So, North Carolina has two very large school districts. The way it works in Carolina, see, is that our schools districts are made up along the county lines; not by the cities. This forces allows districts to be very very large. For example, Raleigh is about the 48th largest city in the nation, and yet Wake County Public School [WCPSS] is one of the top 10 in terms of student population.
The other thing that makes WCPSS unique is that it is one of the nation’s leading districts in how it is handling it’s student assignment. Unlike many, if not most, districts across the country, WCPSS assigns students by financial status. In this case, the district is using F&R [free and reduced lunches] as a proxy for income. As a result, the policy that has been in place for a number of years is that the district planners are trying to keep all schools at no more than 40% F&R population.
The idea, according to district officials, is that as the ratio of low income students at a specific school increases, achievement decreases;for all students. Therefore, assignment by income, taccdording to the theory, increases achievement for all students as well as minimizing the chance that a school degenerates into an inner city horror show so prevalent among many of the nation’s districts.
Anyway, I was reading this weekend. One story chronicled the difference in the assignment approach in Raleigh and Charlotte. The other describes one local Charlotte school that has changed dramatically since that district abandoned busing in favor of local or neighborhood schools.
I am a big believer in education. I firmly believe that the higher the education of the individual, the higher the income, the lower rate of incarceration and in general, the higher return to society. Further, I am a strong supporter of public education. While I typically am not in favor of entitlement programs, I find that educating our youth is not only helping them, but, from a national perspective, investing in ourselves. Unlike perpetual welfare or the minimum wage, I find that our society is actually improved by providing public education to all children.
However, in time, I do come back to my data driven roots. And in this case, I am finding that the studies showing the increase achievement not only to be sound, but compelling. I do not claim that a poor child sitting next to a rich child will help both of them learn. But what I am saying is this. Schools in affluent neighborhoods are going to have parents that are involved in the school. They are going to volunteer. They are going to donate to the PTA. They are going to make sure that the computer lab has, you know, computers. Further, these parents are not going to accept that when there is violence in the halls, nothing be done. They will demand action, and, because they have a demonstrable successful trajectory in life, they will get that action. In short, the schools will be safer, cleaner and better equipped. The exact thing, by the way, that will bring in the best teachers, or at least not have them running for the doors.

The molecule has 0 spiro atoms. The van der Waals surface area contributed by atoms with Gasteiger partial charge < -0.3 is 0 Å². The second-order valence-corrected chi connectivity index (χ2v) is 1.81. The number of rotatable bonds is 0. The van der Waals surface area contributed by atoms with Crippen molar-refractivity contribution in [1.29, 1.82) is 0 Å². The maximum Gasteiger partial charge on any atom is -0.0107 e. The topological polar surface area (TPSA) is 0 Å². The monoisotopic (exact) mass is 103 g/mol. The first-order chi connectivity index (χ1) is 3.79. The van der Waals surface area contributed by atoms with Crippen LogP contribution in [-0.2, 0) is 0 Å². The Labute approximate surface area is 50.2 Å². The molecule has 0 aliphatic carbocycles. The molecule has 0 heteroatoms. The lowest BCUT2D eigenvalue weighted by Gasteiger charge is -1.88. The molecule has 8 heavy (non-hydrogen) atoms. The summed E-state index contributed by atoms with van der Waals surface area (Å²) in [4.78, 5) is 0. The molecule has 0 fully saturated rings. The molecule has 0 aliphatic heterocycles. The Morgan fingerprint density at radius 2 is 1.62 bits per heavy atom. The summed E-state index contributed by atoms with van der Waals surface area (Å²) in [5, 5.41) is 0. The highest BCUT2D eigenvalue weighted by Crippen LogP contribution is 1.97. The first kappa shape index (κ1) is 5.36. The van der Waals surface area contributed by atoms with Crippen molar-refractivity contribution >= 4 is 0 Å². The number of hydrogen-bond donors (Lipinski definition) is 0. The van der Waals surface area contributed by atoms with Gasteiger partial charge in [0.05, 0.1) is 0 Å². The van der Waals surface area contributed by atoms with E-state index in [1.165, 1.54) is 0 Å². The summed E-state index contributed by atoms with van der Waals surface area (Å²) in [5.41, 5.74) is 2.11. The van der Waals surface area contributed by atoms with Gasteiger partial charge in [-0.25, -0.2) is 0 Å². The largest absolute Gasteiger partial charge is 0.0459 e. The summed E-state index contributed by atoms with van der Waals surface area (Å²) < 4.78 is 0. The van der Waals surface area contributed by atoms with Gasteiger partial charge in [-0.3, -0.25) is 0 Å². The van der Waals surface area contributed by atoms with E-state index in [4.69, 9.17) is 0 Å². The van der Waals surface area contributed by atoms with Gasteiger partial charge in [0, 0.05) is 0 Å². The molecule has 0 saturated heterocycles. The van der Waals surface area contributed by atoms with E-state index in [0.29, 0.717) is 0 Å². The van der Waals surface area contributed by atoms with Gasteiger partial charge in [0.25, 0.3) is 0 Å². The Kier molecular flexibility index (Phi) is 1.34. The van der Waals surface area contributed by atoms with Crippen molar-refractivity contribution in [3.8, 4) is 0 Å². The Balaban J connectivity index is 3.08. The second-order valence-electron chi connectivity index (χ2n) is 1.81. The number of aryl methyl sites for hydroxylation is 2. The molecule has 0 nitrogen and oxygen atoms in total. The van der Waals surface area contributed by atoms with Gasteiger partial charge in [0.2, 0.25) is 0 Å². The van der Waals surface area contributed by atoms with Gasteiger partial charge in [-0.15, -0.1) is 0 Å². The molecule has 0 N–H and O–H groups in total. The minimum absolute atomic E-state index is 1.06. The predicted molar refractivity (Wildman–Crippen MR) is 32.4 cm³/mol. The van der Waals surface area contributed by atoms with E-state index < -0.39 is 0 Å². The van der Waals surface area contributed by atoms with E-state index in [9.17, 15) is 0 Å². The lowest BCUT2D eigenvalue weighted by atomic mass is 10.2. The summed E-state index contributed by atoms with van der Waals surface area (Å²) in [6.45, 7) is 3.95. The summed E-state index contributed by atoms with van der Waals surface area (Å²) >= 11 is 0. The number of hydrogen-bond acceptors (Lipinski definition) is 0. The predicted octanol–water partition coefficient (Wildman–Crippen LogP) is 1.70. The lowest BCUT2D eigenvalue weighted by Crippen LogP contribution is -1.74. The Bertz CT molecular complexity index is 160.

Folks on the other side, well, they see it another way. They claim that busing takes away from the neighborhood feel. They claim that busing takes away time for a child to study. They claim that they moved into a certain neighborhood to go to a certain school. In some ways, I empathize. In most, I don’t. My take, is that when data and studies show that a particular method works, and integration of economic societies helps, you go with the data. Every time.
Just look again at that Charlotte school. Its only been 7-8 years and the schools has fell back to old times and ways. Sure the Charlotte district will say that they are keeping up with Wake, but, I don’t think they are. The schools themselves certainly are not. And, as older sentimental teachers retire or just give up, the scores will show it too….